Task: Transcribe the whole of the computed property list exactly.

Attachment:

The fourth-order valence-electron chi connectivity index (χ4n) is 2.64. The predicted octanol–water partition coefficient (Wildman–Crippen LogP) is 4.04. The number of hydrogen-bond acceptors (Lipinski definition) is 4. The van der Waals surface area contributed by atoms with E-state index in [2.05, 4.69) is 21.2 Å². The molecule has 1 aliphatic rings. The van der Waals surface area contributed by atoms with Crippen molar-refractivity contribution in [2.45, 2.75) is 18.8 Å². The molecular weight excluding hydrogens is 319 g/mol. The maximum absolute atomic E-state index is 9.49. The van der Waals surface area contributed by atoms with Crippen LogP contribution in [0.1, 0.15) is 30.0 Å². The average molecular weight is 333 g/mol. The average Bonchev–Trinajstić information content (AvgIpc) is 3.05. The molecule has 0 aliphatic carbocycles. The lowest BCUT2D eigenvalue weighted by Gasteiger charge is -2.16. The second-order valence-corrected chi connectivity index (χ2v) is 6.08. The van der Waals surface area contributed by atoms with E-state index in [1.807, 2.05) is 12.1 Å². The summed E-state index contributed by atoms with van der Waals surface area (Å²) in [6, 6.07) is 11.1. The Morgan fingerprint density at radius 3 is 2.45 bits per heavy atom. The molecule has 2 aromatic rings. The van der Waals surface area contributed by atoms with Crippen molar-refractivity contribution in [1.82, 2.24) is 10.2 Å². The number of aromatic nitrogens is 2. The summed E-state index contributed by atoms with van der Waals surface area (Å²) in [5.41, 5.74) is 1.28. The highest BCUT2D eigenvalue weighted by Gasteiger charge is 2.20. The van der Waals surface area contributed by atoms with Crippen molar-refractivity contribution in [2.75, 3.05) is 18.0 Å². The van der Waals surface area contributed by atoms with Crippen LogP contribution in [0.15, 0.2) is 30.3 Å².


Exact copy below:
The fourth-order valence-electron chi connectivity index (χ4n) is 2.64. The predicted octanol–water partition coefficient (Wildman–Crippen LogP) is 4.04. The number of hydrogen-bond acceptors (Lipinski definition) is 4. The van der Waals surface area contributed by atoms with E-state index in [2.05, 4.69) is 21.2 Å². The molecule has 1 aliphatic rings. The van der Waals surface area contributed by atoms with Crippen molar-refractivity contribution in [2.45, 2.75) is 18.8 Å². The molecular weight excluding hydrogens is 319 g/mol. The maximum absolute atomic E-state index is 9.49. The van der Waals surface area contributed by atoms with Crippen LogP contribution in [0.1, 0.15) is 30.0 Å². The average molecular weight is 333 g/mol. The average Bonchev–Trinajstić information content (AvgIpc) is 3.05. The molecule has 0 aliphatic carbocycles. The lowest BCUT2D eigenvalue weighted by Gasteiger charge is -2.16. The second-order valence-corrected chi connectivity index (χ2v) is 6.08. The van der Waals surface area contributed by atoms with E-state index in [1.807, 2.05) is 12.1 Å². The summed E-state index contributed by atoms with van der Waals surface area (Å²) in [6, 6.07) is 11.1. The Morgan fingerprint density at radius 3 is 2.45 bits per heavy atom. The molecule has 2 aromatic rings. The van der Waals surface area contributed by atoms with Crippen molar-refractivity contribution in [1.82, 2.24) is 10.2 Å². The number of aromatic nitrogens is 2. The summed E-state index contributed by atoms with van der Waals surface area (Å²) in [5.41, 5.74) is 1.28. The highest BCUT2D eigenvalue weighted by Gasteiger charge is 2.20. The van der Waals surface area contributed by atoms with Crippen molar-refractivity contribution in [2.75, 3.05) is 18.0 Å². The van der Waals surface area contributed by atoms with Crippen LogP contribution in [0.15, 0.2) is 30.3 Å².